Yesterday, we talked to Wade Burch of the recently opened Neely’s Barbecue Parlor about slow-roasted meats and his favorite food TV shows. Today, he divulges his best barbecue tips for the home cook and more.
For home cooks, what is the secret to good barbecue?
Good barbecue at home in a New York apartment is ordering out. Call Neely’s. I can give you the number. No, I’m kidding. Basically, just go to a good, reputable butcher where you’re going to get the right cut of pork. Try to buy fresh ribs, not frozen, because it makes a difference. Do a spice rub and don’t go overboard. It doesn’t take as much as you think. And then, just do your best. If you don’t have a smoker, cook them slow and be patient. That’s the key to barbecue. “Low and slow” is not something that keeps getting repeated because it sounds catchy. That’s the way it’s done. It’s the key to everything.
Is that the biggest mistake people make? Not going slow enough?
People tend to rush it. They don’t really realize how much time you have to set aside. I heard a story when I first got to New York about how it takes so long to make polenta that if you make it right, you don’t need any salt because the sweat from your brow will season the polenta. That’s an old nonna wives’ tale. There’s a similar adage about barbecue that my uncle taught me: Base the time you smoke it by how many beers it takes to drink with it. So, a rack of ribs is six beers; a brisket’s 12 beers. I don’t personally do that now because I wouldn’t be able to walk. We’re smoking a lot of meat. I haven’t turned my smoker off yet. I’m running it 24 hours a day. We’re busy beyond my wildest dreams.
What do you drink with barbecue when you are drinking?
Beer and barbecue, I think, just go together. The lighter the beer, in my opinion, the more meat you can eat. We’ve got Pabst Blue Ribbon on the menu because, to me, it’s a throwback beer. We’ve also got a great India pale ale. We’ve got Full Sail, so if you like the spicier sauce and the spice notes, that’s a great match. We’ve got some beautiful Zinfandels on the menu if you’re more of a wine person. The only reason I don’t like to drink wine when I’m eating barbecue is my hands get too dirty and the glass can slip out of your hand. And bourbon, there’s no way you can go wrong. It’s a great way to finish the meal because it’s got some of the smoky, sweet, and spice characteristics of barbecue.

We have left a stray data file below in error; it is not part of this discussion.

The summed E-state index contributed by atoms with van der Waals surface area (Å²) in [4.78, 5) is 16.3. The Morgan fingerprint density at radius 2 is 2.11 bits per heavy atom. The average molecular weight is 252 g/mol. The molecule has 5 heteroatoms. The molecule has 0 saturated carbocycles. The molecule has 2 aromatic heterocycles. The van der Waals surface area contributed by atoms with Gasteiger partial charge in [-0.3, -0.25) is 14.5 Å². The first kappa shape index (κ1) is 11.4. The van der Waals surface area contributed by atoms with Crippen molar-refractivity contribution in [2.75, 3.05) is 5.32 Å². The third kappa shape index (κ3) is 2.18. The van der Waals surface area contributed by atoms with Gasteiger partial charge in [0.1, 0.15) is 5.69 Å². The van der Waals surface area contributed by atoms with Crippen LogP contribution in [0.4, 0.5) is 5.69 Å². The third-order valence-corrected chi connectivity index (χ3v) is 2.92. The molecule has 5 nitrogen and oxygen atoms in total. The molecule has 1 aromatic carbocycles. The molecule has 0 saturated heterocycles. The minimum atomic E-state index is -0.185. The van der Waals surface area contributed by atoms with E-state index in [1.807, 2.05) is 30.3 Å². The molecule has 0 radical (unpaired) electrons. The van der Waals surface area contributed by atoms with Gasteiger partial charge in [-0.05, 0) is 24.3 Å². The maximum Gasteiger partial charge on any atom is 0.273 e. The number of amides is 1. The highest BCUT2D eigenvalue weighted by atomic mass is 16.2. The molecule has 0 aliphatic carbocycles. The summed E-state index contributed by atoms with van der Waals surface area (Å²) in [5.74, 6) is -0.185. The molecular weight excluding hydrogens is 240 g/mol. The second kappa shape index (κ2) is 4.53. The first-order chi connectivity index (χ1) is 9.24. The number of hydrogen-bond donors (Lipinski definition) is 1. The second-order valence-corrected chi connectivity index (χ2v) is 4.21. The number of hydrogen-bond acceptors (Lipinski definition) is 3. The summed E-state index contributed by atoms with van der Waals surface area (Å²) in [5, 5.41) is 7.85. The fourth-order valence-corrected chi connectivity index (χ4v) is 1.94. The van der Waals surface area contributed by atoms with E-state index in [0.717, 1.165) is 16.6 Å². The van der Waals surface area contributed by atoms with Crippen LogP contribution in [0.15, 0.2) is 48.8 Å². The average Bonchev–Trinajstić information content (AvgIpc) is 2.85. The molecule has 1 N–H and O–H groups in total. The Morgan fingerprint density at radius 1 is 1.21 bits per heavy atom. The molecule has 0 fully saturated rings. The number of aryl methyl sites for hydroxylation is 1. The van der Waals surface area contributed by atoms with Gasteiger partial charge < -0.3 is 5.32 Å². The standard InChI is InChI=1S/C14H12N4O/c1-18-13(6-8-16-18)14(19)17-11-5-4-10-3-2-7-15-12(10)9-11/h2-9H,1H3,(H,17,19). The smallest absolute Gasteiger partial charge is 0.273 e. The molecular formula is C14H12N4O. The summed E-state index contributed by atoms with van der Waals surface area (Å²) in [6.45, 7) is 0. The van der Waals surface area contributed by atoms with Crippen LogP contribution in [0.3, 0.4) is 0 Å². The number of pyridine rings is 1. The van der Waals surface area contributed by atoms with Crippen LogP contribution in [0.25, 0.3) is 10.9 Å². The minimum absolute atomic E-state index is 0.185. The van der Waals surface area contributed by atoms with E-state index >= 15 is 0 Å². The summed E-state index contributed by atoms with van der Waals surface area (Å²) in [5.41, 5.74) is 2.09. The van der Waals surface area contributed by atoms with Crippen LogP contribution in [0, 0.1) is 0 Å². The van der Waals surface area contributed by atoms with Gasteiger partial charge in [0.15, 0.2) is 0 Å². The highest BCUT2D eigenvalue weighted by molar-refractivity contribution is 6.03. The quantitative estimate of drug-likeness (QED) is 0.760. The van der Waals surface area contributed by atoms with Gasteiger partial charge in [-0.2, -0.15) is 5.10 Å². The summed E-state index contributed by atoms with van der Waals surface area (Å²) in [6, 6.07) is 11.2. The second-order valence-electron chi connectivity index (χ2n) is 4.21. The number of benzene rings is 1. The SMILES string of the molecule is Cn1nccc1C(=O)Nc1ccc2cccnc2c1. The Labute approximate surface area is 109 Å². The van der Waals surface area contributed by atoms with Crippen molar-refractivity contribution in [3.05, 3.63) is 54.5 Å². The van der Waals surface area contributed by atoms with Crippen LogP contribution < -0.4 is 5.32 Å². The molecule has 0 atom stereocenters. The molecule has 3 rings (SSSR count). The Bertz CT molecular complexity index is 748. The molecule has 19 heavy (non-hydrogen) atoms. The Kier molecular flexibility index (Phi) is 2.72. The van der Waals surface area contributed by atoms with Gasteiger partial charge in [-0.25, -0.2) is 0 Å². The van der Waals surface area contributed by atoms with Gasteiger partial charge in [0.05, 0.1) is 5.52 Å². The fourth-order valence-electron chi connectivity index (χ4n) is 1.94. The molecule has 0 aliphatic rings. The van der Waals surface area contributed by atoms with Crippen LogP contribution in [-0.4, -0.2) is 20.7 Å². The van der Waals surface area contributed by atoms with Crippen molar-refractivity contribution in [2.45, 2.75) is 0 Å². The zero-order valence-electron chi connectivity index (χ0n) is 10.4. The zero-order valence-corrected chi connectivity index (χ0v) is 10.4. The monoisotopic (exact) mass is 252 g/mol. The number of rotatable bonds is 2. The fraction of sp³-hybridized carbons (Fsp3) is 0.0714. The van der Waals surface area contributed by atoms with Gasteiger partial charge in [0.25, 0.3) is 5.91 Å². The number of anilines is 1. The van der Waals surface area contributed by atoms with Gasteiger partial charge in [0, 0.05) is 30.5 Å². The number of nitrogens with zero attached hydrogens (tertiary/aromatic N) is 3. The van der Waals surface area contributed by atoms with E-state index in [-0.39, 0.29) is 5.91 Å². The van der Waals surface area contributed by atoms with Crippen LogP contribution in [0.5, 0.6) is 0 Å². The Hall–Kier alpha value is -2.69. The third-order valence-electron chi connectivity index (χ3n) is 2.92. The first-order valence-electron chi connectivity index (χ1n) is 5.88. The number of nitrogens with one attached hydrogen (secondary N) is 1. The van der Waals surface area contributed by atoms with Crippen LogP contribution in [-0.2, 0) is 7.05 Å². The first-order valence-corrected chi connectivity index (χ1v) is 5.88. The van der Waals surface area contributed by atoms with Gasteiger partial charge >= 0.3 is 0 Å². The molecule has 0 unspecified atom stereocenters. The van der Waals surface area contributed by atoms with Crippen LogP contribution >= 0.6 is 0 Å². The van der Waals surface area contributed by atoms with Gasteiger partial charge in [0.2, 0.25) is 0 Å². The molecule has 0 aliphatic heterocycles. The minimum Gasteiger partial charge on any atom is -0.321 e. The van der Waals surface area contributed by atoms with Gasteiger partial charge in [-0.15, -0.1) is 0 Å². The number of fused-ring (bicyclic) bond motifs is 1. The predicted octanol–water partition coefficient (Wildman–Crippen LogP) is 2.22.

What are some of your guilty pleasures?
I like my bourbon, don’t get me wrong, which is also another great reason why I’m working here. Not that I’m drinking at work, but it’s nice to be surrounded by all those beautiful bottles. I have a five-thousand-bottle wine cellar, so I enjoy my wine. Even though I restrain a lot, I still love ice cream. I’m a big Ben & Jerry’s or a Häagen-Dazs fan. I keep myself on a short leash now, so I won’t gain my weight back.
When you’re not in your own restaurants, where do you like to eat?
Now that I have three little kids, it’s really not about where I want to eat. If I had a choice, I like all the Danny Meyer restaurants. I haven’t been out in quite a while, except to eat barbecue. Shockingly enough, that’s all I’ve been doing. For the last six to eight months, when we go out, we go check out one of our competitors or colleagues, whichever way you want to look at it. I do like my Mexican food, growing up in Texas. That would be probably my first choice. In New York, there’s so many good restaurants and I’m embarrassed to say that I haven’t even eaten at all of the top ones. Having 10 restaurants to babysit myself and three daughters, it’s kinda hard.
Slow-cooking over low heat sounds pretty safe. Does that mean you have no kitchen horror stories?
I’ve had my share of stitches. I’ve probably got about 55 to date. Not with this company, but in my whole cooking career. I’ve blown my back out. I wrecked my elbow a couple of years ago. I had back surgery about this time last year.
Are you fully recovered?
Good as new, if not better. I’m 45 and still going, like the Energizer Bunny.